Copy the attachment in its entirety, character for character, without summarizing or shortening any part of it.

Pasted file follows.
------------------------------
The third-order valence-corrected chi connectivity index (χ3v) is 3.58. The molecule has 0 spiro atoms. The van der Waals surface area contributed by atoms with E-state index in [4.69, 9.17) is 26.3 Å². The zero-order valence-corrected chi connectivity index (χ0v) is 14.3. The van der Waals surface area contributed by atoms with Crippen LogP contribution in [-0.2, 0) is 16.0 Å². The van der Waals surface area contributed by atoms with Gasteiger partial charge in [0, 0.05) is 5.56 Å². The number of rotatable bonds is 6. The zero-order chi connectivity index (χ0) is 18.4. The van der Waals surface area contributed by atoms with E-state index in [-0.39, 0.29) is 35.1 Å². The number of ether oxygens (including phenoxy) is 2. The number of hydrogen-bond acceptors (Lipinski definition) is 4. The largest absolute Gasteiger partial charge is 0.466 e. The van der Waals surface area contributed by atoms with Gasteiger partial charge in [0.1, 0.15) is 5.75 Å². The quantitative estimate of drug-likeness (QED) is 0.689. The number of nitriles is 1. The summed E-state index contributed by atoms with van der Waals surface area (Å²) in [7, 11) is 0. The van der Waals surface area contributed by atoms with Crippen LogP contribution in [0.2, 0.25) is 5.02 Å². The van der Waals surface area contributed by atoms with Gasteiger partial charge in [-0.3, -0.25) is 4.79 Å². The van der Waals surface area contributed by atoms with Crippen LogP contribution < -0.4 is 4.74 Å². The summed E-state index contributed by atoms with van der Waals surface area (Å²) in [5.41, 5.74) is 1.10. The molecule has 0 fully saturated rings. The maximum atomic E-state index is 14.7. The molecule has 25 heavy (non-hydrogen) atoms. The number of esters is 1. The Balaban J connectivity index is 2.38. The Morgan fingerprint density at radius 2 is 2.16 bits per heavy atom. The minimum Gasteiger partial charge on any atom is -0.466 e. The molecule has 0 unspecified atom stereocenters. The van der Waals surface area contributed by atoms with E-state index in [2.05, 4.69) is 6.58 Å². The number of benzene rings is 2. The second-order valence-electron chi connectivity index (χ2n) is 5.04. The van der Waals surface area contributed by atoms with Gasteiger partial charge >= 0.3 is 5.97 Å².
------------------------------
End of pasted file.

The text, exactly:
The third-order valence-corrected chi connectivity index (χ3v) is 3.58. The molecule has 0 spiro atoms. The van der Waals surface area contributed by atoms with E-state index in [4.69, 9.17) is 26.3 Å². The zero-order valence-corrected chi connectivity index (χ0v) is 14.3. The van der Waals surface area contributed by atoms with Crippen LogP contribution in [-0.2, 0) is 16.0 Å². The van der Waals surface area contributed by atoms with Gasteiger partial charge in [0, 0.05) is 5.56 Å². The number of rotatable bonds is 6. The zero-order chi connectivity index (χ0) is 18.4. The van der Waals surface area contributed by atoms with E-state index in [-0.39, 0.29) is 35.1 Å². The number of ether oxygens (including phenoxy) is 2. The number of hydrogen-bond acceptors (Lipinski definition) is 4. The largest absolute Gasteiger partial charge is 0.466 e. The van der Waals surface area contributed by atoms with Gasteiger partial charge in [0.1, 0.15) is 5.75 Å². The quantitative estimate of drug-likeness (QED) is 0.689. The number of nitriles is 1. The summed E-state index contributed by atoms with van der Waals surface area (Å²) in [7, 11) is 0. The van der Waals surface area contributed by atoms with Crippen LogP contribution in [0.2, 0.25) is 5.02 Å². The van der Waals surface area contributed by atoms with Gasteiger partial charge in [-0.3, -0.25) is 4.79 Å². The van der Waals surface area contributed by atoms with Crippen LogP contribution < -0.4 is 4.74 Å². The summed E-state index contributed by atoms with van der Waals surface area (Å²) in [5.41, 5.74) is 1.10. The molecule has 0 fully saturated rings. The maximum atomic E-state index is 14.7. The molecule has 25 heavy (non-hydrogen) atoms. The number of esters is 1. The Balaban J connectivity index is 2.38. The Morgan fingerprint density at radius 2 is 2.16 bits per heavy atom. The minimum Gasteiger partial charge on any atom is -0.466 e. The molecule has 0 unspecified atom stereocenters. The van der Waals surface area contributed by atoms with E-state index in [2.05, 4.69) is 6.58 Å². The number of benzene rings is 2. The second-order valence-electron chi connectivity index (χ2n) is 5.04. The van der Waals surface area contributed by atoms with Gasteiger partial charge >= 0.3 is 5.97 Å².